Here we come to the subtle difference between degree and quantity.
If you are learning to cook something from someone, and they tell you to put the pan on the stove and turn it on, you might ask them, "How hot does it need to be?"
They might respond,
"It needs to be very hot."
or they might respond,
"It needs a lot of heat."
It needs to be very hot is an expression of degree, it describes the degree to which something is hot.
It needs a lot of heat, which means the exact same thing, expresses that idea in terms of quantity. It treats hotness as a thing one can have more or less of.
Questions about degree (or questions that can be construed to be about degree) can be answered either with expressions of degree, like somewhat or with expressions of quantity, like a little bit. The reverse is not true of questions about quantity: they cannot be answered with expressions of degree.
Your first examples are all questions which can be answered in terms of degree, by (notice this!) interpreting the question not as it is literally stated (all three are boolean and the only logical literal answers are yes and no!) but as "To what extent do..."
Do you like sports cars?
Is taken to mean
To what extent do you like sports cars?
And that is how the answer can be Somewhat.
But notice that you can't actually interpret
How much sugar do you want in your tea?
as a "to what..." question and preserve what was asked. The closest you can come is,
To what extent do you want sugar in your tea?
That asks the extent of the wanting, not the quantity of the sugar, which is what was being asked. This question will not elicit answer the question "one lump or two?"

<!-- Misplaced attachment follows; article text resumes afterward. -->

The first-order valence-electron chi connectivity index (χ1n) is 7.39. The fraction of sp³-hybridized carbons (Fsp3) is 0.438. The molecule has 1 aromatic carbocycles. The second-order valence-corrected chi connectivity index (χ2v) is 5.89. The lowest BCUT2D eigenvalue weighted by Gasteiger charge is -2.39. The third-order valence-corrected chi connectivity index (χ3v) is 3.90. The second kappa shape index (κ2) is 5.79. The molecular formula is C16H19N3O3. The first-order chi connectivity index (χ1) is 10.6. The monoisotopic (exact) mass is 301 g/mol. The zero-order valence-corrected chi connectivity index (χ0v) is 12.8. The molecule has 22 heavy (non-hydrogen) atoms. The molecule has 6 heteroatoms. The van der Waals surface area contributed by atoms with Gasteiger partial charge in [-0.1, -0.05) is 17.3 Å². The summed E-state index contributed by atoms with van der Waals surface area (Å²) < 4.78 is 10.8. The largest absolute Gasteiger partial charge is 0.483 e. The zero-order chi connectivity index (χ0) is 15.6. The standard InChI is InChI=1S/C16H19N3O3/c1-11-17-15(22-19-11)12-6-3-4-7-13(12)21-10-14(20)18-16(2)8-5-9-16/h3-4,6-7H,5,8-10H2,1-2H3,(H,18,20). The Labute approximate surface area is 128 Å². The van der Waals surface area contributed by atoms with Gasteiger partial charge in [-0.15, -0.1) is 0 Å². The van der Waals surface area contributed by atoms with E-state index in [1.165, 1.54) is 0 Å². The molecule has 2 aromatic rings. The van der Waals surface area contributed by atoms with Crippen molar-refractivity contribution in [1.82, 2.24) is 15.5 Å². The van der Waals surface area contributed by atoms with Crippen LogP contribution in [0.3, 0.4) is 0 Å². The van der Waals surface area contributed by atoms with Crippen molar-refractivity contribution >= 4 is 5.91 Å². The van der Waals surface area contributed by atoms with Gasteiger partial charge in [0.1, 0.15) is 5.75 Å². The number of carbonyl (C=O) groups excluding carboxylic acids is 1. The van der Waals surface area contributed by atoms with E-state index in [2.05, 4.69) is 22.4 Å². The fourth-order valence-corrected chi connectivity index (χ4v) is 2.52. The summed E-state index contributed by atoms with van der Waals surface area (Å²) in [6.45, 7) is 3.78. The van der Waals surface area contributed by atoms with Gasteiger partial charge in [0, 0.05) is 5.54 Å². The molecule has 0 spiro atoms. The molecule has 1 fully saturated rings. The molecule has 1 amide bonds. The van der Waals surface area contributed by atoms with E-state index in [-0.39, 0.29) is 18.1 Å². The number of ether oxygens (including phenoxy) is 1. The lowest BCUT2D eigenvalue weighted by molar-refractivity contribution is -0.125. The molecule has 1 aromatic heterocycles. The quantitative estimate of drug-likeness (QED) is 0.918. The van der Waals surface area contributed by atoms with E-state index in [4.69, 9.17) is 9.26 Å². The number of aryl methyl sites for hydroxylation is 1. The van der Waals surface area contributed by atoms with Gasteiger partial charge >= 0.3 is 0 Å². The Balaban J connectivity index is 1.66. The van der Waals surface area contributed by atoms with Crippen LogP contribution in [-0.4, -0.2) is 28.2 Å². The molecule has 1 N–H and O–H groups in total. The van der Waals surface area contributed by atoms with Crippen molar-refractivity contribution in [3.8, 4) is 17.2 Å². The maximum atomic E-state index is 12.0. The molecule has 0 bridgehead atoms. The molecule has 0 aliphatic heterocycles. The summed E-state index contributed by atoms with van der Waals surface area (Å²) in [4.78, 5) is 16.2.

And this is why using an expression of degree, which is what somewhat is, makes no sense.
Should I give you more cake?
Can be answered with extent only as a form of wit:
Yes, you very, very much should give me more cake.
Mmmm. Cake. The question about the cake, like that about the sugar, is inquiring about quantity, and cannot be answered with degree.
Is there anything else I can do for you?
Similarly, can only become,
To what extent is there anything else I can do for you?
which while a similar question, isn't what is being asked. The real question being asked is,
What else, if anything, can I do for you?
This doesn't even take a quantity, but a list. (I.e., it doesn't return a scalar float, it returns an array of strings.) If you answer a little bit, you are characterizing your answer in anticipation of giving it, but you haven't actually answered. You will have the other person's attention to spell out what you're thinking constitutes a little bit, but you have not yet told them.